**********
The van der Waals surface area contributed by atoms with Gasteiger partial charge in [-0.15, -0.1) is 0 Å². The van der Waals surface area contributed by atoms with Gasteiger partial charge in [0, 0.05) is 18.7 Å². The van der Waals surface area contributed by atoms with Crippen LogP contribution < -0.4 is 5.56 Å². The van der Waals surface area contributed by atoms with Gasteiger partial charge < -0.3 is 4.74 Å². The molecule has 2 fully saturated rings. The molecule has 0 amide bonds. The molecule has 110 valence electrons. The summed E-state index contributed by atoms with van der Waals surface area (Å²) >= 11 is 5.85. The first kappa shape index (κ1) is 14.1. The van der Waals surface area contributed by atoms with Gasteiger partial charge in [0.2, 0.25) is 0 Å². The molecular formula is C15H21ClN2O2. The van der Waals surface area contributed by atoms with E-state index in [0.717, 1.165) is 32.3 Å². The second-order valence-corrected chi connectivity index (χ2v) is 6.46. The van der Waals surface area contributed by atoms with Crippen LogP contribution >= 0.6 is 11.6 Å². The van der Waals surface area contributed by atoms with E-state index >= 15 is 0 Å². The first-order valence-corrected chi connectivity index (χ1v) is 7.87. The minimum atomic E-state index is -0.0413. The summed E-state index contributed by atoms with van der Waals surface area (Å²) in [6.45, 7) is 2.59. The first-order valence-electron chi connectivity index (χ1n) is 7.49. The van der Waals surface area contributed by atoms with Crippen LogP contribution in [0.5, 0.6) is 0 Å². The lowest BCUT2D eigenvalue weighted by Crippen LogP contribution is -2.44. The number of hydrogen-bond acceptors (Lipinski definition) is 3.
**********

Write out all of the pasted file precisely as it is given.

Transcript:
The van der Waals surface area contributed by atoms with Gasteiger partial charge in [-0.15, -0.1) is 0 Å². The van der Waals surface area contributed by atoms with Gasteiger partial charge in [0, 0.05) is 18.7 Å². The van der Waals surface area contributed by atoms with Crippen LogP contribution < -0.4 is 5.56 Å². The van der Waals surface area contributed by atoms with Gasteiger partial charge < -0.3 is 4.74 Å². The molecule has 2 fully saturated rings. The molecule has 0 amide bonds. The molecule has 110 valence electrons. The summed E-state index contributed by atoms with van der Waals surface area (Å²) >= 11 is 5.85. The first kappa shape index (κ1) is 14.1. The van der Waals surface area contributed by atoms with Gasteiger partial charge in [0.2, 0.25) is 0 Å². The molecular formula is C15H21ClN2O2. The van der Waals surface area contributed by atoms with E-state index in [0.717, 1.165) is 32.3 Å². The second-order valence-corrected chi connectivity index (χ2v) is 6.46. The van der Waals surface area contributed by atoms with Crippen LogP contribution >= 0.6 is 11.6 Å². The van der Waals surface area contributed by atoms with E-state index >= 15 is 0 Å². The first-order valence-corrected chi connectivity index (χ1v) is 7.87. The minimum atomic E-state index is -0.0413. The summed E-state index contributed by atoms with van der Waals surface area (Å²) in [6.45, 7) is 2.59. The first-order valence-electron chi connectivity index (χ1n) is 7.49. The van der Waals surface area contributed by atoms with Crippen LogP contribution in [0.5, 0.6) is 0 Å². The lowest BCUT2D eigenvalue weighted by Crippen LogP contribution is -2.44. The number of hydrogen-bond acceptors (Lipinski definition) is 3.